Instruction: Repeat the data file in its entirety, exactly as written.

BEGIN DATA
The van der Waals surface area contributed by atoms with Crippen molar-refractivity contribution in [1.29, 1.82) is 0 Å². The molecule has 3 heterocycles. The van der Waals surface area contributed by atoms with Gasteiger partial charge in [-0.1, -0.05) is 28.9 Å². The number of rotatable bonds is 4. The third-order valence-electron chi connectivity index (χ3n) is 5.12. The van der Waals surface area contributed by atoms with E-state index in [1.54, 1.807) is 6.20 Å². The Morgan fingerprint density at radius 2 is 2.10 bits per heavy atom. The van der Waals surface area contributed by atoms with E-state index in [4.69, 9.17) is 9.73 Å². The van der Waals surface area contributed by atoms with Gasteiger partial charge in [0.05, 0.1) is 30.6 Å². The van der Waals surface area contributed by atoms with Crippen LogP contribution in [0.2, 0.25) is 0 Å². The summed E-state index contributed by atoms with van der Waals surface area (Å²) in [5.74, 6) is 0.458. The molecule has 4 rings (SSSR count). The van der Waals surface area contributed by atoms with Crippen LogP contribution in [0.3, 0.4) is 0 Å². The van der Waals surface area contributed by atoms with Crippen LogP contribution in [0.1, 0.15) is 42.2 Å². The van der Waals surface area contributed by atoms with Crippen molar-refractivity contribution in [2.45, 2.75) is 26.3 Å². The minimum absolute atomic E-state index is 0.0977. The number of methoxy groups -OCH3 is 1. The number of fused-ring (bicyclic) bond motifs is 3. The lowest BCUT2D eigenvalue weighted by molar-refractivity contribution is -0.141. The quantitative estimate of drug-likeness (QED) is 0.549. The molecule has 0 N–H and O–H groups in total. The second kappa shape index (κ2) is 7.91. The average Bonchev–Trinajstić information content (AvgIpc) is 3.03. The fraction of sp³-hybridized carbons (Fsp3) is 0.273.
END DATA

The van der Waals surface area contributed by atoms with Crippen molar-refractivity contribution in [1.29, 1.82) is 0 Å². The molecule has 3 heterocycles. The van der Waals surface area contributed by atoms with Gasteiger partial charge in [-0.1, -0.05) is 28.9 Å². The number of rotatable bonds is 4. The third-order valence-electron chi connectivity index (χ3n) is 5.12. The van der Waals surface area contributed by atoms with E-state index in [1.54, 1.807) is 6.20 Å². The Morgan fingerprint density at radius 2 is 2.10 bits per heavy atom. The van der Waals surface area contributed by atoms with E-state index in [4.69, 9.17) is 9.73 Å². The van der Waals surface area contributed by atoms with Gasteiger partial charge in [0.05, 0.1) is 30.6 Å². The van der Waals surface area contributed by atoms with Crippen LogP contribution in [0.2, 0.25) is 0 Å². The summed E-state index contributed by atoms with van der Waals surface area (Å²) in [5.74, 6) is 0.458. The molecule has 4 rings (SSSR count). The van der Waals surface area contributed by atoms with Crippen LogP contribution in [0.3, 0.4) is 0 Å². The van der Waals surface area contributed by atoms with Crippen LogP contribution in [0.1, 0.15) is 42.2 Å². The van der Waals surface area contributed by atoms with Crippen molar-refractivity contribution in [2.45, 2.75) is 26.3 Å². The minimum absolute atomic E-state index is 0.0977. The number of methoxy groups -OCH3 is 1. The number of fused-ring (bicyclic) bond motifs is 3. The lowest BCUT2D eigenvalue weighted by molar-refractivity contribution is -0.141. The quantitative estimate of drug-likeness (QED) is 0.549. The molecule has 0 N–H and O–H groups in total. The second kappa shape index (κ2) is 7.91. The average Bonchev–Trinajstić information content (AvgIpc) is 3.03. The fraction of sp³-hybridized carbons (Fsp3) is 0.273.